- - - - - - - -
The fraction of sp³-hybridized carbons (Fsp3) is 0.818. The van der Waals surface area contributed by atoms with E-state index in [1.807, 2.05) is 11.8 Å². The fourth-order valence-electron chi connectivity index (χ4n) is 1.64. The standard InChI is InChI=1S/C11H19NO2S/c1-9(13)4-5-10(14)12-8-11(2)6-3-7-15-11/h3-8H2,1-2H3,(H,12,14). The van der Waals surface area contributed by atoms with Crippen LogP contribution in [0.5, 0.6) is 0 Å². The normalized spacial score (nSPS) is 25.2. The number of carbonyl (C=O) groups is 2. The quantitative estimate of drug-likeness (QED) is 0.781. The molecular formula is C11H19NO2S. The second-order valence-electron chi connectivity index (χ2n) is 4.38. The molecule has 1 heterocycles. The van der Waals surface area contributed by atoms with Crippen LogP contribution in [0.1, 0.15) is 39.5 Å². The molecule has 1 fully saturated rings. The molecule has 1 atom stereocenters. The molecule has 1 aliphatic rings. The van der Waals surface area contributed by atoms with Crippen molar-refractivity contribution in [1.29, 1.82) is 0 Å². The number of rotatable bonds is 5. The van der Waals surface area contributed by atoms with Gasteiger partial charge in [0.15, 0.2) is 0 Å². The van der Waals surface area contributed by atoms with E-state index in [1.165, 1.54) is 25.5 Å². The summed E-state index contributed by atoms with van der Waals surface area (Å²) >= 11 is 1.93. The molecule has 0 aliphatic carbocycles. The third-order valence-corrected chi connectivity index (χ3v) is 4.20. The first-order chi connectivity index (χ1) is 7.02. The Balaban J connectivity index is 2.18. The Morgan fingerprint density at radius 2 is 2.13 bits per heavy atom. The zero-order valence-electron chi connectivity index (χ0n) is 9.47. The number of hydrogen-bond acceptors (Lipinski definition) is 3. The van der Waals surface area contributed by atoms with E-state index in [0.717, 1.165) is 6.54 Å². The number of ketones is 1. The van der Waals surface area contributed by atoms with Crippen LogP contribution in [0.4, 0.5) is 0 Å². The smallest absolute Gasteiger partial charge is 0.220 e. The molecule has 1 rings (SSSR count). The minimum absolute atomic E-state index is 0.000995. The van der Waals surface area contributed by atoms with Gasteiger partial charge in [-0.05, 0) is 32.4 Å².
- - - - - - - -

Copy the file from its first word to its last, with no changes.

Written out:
The fraction of sp³-hybridized carbons (Fsp3) is 0.818. The van der Waals surface area contributed by atoms with E-state index in [1.807, 2.05) is 11.8 Å². The fourth-order valence-electron chi connectivity index (χ4n) is 1.64. The standard InChI is InChI=1S/C11H19NO2S/c1-9(13)4-5-10(14)12-8-11(2)6-3-7-15-11/h3-8H2,1-2H3,(H,12,14). The van der Waals surface area contributed by atoms with Crippen LogP contribution in [0.5, 0.6) is 0 Å². The normalized spacial score (nSPS) is 25.2. The number of carbonyl (C=O) groups is 2. The quantitative estimate of drug-likeness (QED) is 0.781. The molecular formula is C11H19NO2S. The second-order valence-electron chi connectivity index (χ2n) is 4.38. The molecule has 1 heterocycles. The van der Waals surface area contributed by atoms with Crippen LogP contribution in [0.1, 0.15) is 39.5 Å². The molecule has 1 fully saturated rings. The molecule has 1 atom stereocenters. The molecule has 1 aliphatic rings. The van der Waals surface area contributed by atoms with Crippen molar-refractivity contribution in [1.29, 1.82) is 0 Å². The number of rotatable bonds is 5. The van der Waals surface area contributed by atoms with Gasteiger partial charge in [0.15, 0.2) is 0 Å². The van der Waals surface area contributed by atoms with E-state index in [1.165, 1.54) is 25.5 Å². The summed E-state index contributed by atoms with van der Waals surface area (Å²) >= 11 is 1.93. The molecule has 0 aliphatic carbocycles. The third-order valence-corrected chi connectivity index (χ3v) is 4.20. The first-order chi connectivity index (χ1) is 7.02. The Balaban J connectivity index is 2.18. The Morgan fingerprint density at radius 2 is 2.13 bits per heavy atom. The zero-order valence-electron chi connectivity index (χ0n) is 9.47. The number of hydrogen-bond acceptors (Lipinski definition) is 3. The van der Waals surface area contributed by atoms with E-state index in [0.717, 1.165) is 6.54 Å². The number of ketones is 1. The van der Waals surface area contributed by atoms with Crippen LogP contribution in [0.4, 0.5) is 0 Å². The smallest absolute Gasteiger partial charge is 0.220 e. The molecule has 1 rings (SSSR count). The minimum absolute atomic E-state index is 0.000995. The van der Waals surface area contributed by atoms with Gasteiger partial charge in [-0.05, 0) is 32.4 Å².